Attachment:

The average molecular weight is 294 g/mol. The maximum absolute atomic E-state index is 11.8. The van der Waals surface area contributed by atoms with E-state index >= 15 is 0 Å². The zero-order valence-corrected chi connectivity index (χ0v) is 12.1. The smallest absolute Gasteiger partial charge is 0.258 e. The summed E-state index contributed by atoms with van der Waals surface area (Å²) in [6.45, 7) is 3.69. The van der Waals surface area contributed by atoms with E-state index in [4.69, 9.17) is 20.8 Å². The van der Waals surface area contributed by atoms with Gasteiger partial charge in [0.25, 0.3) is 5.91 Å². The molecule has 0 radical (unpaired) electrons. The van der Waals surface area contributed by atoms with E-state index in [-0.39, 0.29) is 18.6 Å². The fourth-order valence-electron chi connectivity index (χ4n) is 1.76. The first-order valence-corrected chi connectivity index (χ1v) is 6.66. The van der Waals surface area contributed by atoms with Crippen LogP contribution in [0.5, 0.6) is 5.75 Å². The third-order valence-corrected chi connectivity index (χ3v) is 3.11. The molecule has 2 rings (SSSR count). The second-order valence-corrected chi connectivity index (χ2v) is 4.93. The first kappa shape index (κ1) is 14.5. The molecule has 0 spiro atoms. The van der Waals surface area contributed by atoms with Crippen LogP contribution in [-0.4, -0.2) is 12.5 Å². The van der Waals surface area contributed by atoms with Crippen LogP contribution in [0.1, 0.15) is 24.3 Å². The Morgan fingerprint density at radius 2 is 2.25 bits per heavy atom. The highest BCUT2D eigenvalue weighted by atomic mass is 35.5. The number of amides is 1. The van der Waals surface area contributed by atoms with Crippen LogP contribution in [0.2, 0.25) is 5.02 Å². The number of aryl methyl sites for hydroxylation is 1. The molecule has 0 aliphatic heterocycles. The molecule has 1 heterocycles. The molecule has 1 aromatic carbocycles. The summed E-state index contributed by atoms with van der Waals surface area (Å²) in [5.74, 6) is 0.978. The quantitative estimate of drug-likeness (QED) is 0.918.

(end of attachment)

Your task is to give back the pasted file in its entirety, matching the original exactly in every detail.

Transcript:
The average molecular weight is 294 g/mol. The maximum absolute atomic E-state index is 11.8. The van der Waals surface area contributed by atoms with E-state index >= 15 is 0 Å². The zero-order valence-corrected chi connectivity index (χ0v) is 12.1. The smallest absolute Gasteiger partial charge is 0.258 e. The summed E-state index contributed by atoms with van der Waals surface area (Å²) in [6.45, 7) is 3.69. The van der Waals surface area contributed by atoms with E-state index in [4.69, 9.17) is 20.8 Å². The van der Waals surface area contributed by atoms with Gasteiger partial charge in [0.25, 0.3) is 5.91 Å². The molecule has 0 radical (unpaired) electrons. The van der Waals surface area contributed by atoms with E-state index in [-0.39, 0.29) is 18.6 Å². The fourth-order valence-electron chi connectivity index (χ4n) is 1.76. The first-order valence-corrected chi connectivity index (χ1v) is 6.66. The van der Waals surface area contributed by atoms with Crippen LogP contribution in [0.5, 0.6) is 5.75 Å². The third-order valence-corrected chi connectivity index (χ3v) is 3.11. The molecule has 2 rings (SSSR count). The second-order valence-corrected chi connectivity index (χ2v) is 4.93. The first kappa shape index (κ1) is 14.5. The molecule has 0 spiro atoms. The van der Waals surface area contributed by atoms with Crippen LogP contribution in [-0.4, -0.2) is 12.5 Å². The van der Waals surface area contributed by atoms with Crippen LogP contribution in [0.1, 0.15) is 24.3 Å². The Morgan fingerprint density at radius 2 is 2.25 bits per heavy atom. The highest BCUT2D eigenvalue weighted by atomic mass is 35.5. The number of amides is 1. The van der Waals surface area contributed by atoms with Crippen LogP contribution in [0.2, 0.25) is 5.02 Å². The number of aryl methyl sites for hydroxylation is 1. The molecule has 0 aliphatic heterocycles. The molecule has 1 heterocycles. The molecule has 1 aromatic carbocycles. The summed E-state index contributed by atoms with van der Waals surface area (Å²) in [5.74, 6) is 0.978. The quantitative estimate of drug-likeness (QED) is 0.918.